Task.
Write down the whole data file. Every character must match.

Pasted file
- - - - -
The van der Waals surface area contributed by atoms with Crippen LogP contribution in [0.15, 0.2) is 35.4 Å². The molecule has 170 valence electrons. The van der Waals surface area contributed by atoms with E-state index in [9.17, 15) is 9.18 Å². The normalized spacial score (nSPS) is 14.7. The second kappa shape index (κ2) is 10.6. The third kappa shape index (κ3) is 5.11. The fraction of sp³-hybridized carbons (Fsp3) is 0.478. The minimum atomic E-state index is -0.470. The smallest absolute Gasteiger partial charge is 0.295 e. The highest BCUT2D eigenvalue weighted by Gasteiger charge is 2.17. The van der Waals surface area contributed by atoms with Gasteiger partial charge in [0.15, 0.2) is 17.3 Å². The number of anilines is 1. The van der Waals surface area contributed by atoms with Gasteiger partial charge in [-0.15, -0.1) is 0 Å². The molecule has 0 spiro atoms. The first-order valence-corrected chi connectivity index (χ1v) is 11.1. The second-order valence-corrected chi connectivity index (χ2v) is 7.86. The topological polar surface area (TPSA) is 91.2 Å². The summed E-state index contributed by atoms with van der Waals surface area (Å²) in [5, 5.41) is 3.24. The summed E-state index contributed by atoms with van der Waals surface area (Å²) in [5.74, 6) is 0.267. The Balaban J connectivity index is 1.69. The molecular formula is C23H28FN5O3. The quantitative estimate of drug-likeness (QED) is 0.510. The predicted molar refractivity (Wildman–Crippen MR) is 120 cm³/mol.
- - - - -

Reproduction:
The van der Waals surface area contributed by atoms with Crippen LogP contribution in [0.15, 0.2) is 35.4 Å². The molecule has 170 valence electrons. The van der Waals surface area contributed by atoms with E-state index in [9.17, 15) is 9.18 Å². The normalized spacial score (nSPS) is 14.7. The second kappa shape index (κ2) is 10.6. The third kappa shape index (κ3) is 5.11. The fraction of sp³-hybridized carbons (Fsp3) is 0.478. The minimum atomic E-state index is -0.470. The smallest absolute Gasteiger partial charge is 0.295 e. The highest BCUT2D eigenvalue weighted by Gasteiger charge is 2.17. The van der Waals surface area contributed by atoms with Gasteiger partial charge in [0.15, 0.2) is 17.3 Å². The number of anilines is 1. The van der Waals surface area contributed by atoms with Gasteiger partial charge in [-0.15, -0.1) is 0 Å². The molecule has 0 spiro atoms. The first-order valence-corrected chi connectivity index (χ1v) is 11.1. The second-order valence-corrected chi connectivity index (χ2v) is 7.86. The topological polar surface area (TPSA) is 91.2 Å². The summed E-state index contributed by atoms with van der Waals surface area (Å²) in [5, 5.41) is 3.24. The summed E-state index contributed by atoms with van der Waals surface area (Å²) in [5.74, 6) is 0.267. The Balaban J connectivity index is 1.69. The molecular formula is C23H28FN5O3. The quantitative estimate of drug-likeness (QED) is 0.510. The predicted molar refractivity (Wildman–Crippen MR) is 120 cm³/mol.